All U.S. adults are eligible for COVID vaccine boosters following a decision last month by the U.S. Food and Drug Administration. On Nov. 19, the FDA authorized use of Moderna and Pfizer/BioNTech COVID vaccine boosters for anyone age 18 and older. That decision was closely followed by support from the Centers for Disease Control and Prevention.

But what does this mean for you?

Experts at UR Medicine, who have been deeply involved in testing COVID vaccines and boosters, provide answers to frequently asked questions.

Dr. Angela Branche is an associate professor of Infectious Diseases and co-director of the University of Rochester Vaccine and Treatment Evaluation Unit

Dr. Ann Regina Falsey is a professor of Infectious Diseases and co-director of the Vaccine and Treatment Evaluation Unit at the University of Rochester Medical Center

Who can get a COVID booster?

Branche: According to the CDC, everyone over 18 is eligible for a COVID booster at least six months after completing their primary series of Moderna or Pfizer COVID vaccines, but some groups are particularly encouraged to get boosters, including:

n Anyone 18 and over who got the Johnson & Johnson shot at least two months ago

n Anyone 50 and older who completed the Moderna or Pfizer COVID vaccine series at least six months ago

n Anyone 18 and older who lives in a long-term care setting

Should I get a COVID booster if I’m pregnant?

Falsey: If it has been more than six months since your original vaccination, boosting during pregnancy is very reasonable. Pregnant people who get COVID can become seriously ill which can be bad for both you and your baby. Boosting your antibodies during pregnancy should lead to better protection of your baby after it is born and will boost levels of helpful antibodies in your breast milk.

If you get a COVID vaccine primary series or booster while pregnant or just after delivery, you may also be eligible to participate in a COVID Vaccine Pregnancy study through the University of Rochester Medical Center. The study will track your immune response to the booster, as well as your baby’s. Sign up to participate.

Which booster should I get? Should it be the same as my original COVID vaccine?

Branche: The FDA and the CDC approved a mix-and-match approach to COVID vaccine boosters, allowing you to get any of the three COVID boosters authorized for use in the U.S. (Moderna, Pfizer/BioNTech and Johnson & Johnson). However, if you tolerated your original COVID vaccine well and didn’t have significant side effects, it might be best to seek a booster of that same vaccine.

Should I wait to get a new booster targeting the Omicron variant?

Falsey: No, don’t wait. Get vaccinated or boosted as soon as possible. While we must take the new Omicron variant seriously and it will surely reach our community sooner or later, the Delta variant is a very real and current threat – causing high rates of COVID cases and hospitalizations across Monroe County. There is some concern that the Omicron variant may evade current vaccines or infection immunity, but we just don’t know that yet. It will take time to answer that question and to develop a new vaccine, so in the meantime, protect yourself.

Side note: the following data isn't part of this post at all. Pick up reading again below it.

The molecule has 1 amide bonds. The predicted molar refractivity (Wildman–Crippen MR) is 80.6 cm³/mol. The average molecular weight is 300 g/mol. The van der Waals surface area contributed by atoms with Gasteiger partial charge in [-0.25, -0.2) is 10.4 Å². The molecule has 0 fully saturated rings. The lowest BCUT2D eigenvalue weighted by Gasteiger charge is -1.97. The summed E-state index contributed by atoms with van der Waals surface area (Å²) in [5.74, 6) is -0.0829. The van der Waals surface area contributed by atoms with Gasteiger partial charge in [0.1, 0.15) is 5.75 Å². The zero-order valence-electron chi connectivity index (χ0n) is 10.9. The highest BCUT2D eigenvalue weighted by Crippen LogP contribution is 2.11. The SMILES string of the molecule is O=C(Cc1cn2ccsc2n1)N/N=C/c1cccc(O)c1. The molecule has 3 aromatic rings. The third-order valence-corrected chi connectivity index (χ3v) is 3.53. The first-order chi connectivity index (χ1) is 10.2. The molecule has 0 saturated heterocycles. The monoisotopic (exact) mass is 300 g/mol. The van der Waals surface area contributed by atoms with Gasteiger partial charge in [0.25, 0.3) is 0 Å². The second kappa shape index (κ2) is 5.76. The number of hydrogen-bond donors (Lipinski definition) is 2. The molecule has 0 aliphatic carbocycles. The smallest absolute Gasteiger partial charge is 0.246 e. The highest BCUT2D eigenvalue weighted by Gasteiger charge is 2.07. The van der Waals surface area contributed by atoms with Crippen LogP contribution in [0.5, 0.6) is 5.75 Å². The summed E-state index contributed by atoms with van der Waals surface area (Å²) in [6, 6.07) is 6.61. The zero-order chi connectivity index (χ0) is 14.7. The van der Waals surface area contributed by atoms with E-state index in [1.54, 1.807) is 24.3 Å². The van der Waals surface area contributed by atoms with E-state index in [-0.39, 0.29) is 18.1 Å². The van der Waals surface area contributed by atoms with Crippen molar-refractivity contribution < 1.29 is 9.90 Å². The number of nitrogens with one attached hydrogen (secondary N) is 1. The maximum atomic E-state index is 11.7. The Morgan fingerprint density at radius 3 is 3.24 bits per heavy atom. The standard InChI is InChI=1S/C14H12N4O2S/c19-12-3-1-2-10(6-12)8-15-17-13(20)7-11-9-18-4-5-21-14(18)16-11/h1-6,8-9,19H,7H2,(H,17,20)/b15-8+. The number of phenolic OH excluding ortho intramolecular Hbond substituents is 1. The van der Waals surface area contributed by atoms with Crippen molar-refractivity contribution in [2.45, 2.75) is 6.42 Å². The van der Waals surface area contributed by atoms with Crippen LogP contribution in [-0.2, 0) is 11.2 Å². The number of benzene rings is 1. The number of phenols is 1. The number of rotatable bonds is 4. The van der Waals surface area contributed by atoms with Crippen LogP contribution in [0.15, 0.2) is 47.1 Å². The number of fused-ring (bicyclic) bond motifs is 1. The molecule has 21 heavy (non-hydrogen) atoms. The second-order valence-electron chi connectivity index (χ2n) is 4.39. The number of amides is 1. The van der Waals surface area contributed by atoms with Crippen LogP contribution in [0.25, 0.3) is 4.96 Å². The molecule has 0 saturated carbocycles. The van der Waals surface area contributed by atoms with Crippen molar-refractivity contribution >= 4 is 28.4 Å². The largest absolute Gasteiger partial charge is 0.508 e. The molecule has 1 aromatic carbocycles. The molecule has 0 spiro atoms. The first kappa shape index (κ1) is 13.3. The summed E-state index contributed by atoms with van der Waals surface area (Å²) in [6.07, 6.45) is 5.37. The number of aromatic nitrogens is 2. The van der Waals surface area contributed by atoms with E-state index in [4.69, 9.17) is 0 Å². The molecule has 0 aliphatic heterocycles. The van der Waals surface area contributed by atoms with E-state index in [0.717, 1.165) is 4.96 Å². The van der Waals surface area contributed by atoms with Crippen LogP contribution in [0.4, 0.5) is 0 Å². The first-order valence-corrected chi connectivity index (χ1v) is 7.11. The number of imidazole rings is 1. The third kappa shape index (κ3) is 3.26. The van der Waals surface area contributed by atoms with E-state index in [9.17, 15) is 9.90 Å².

What are the COVID booster side effects?

Falsey: The side effects of the boosters are very similar to those associated with the original shots. Side effects such as myocarditis (inflammation of the heart) remain very rare for both the primary series and boosters of the mRNA vaccines produced by Moderna and Pfizer/BioNTech. And it’s important to note: You are much more likely to develop myocarditis in response to a COVID infection than to the vaccines.

If I need a booster, does that mean the COVID vaccines aren’t working?

Falsey: While it is true that immunity from vaccines has waned over time, the efficacy for severe disease remains very high. The overwhelming majority of people hospitalized and dying from COVID are unvaccinated. Though we are seeing infections among people who are vaccinated, most of those so-called breakthrough infections are mild to moderate upper respiratory or flu-like illness.

When am I considered fully vaccinated?

Falsey: You are considered fully vaccinated about two weeks after receiving two doses of the mRNA COVID vaccines (Moderna or Pfizer/BioNTech), or two weeks after a single Johnson & Johnson shot. Boosting, while a good idea for many, is not required to be considered fully vaccinated.

Can I stop wearing a mask in public once I’m boosted?

Branche: COVID transmission is still very high in our region and many other parts of the country. While being fully vaccinated is very effective at preventing severe illness and death and boosters are about 90 percent effective at preventing symptomatic infection, there is a small possibility of having a mild or asymptomatic infection. To reduce transmission and protect the vulnerable, you should continue to wear a mask in public indoor settings – especially in areas with high COVID transmission.

Is this the last COVID vaccine dose I will need?

Branche: Scientists around the world are working to answer this important question. The best tool we have to end the pandemic is vaccination. Until we get the vast majority of the world vaccinated, it is likely that transmission will continue with intermittent surges, which, along with the emergence of new variants of concern, will determine if and when another booster dose is needed.

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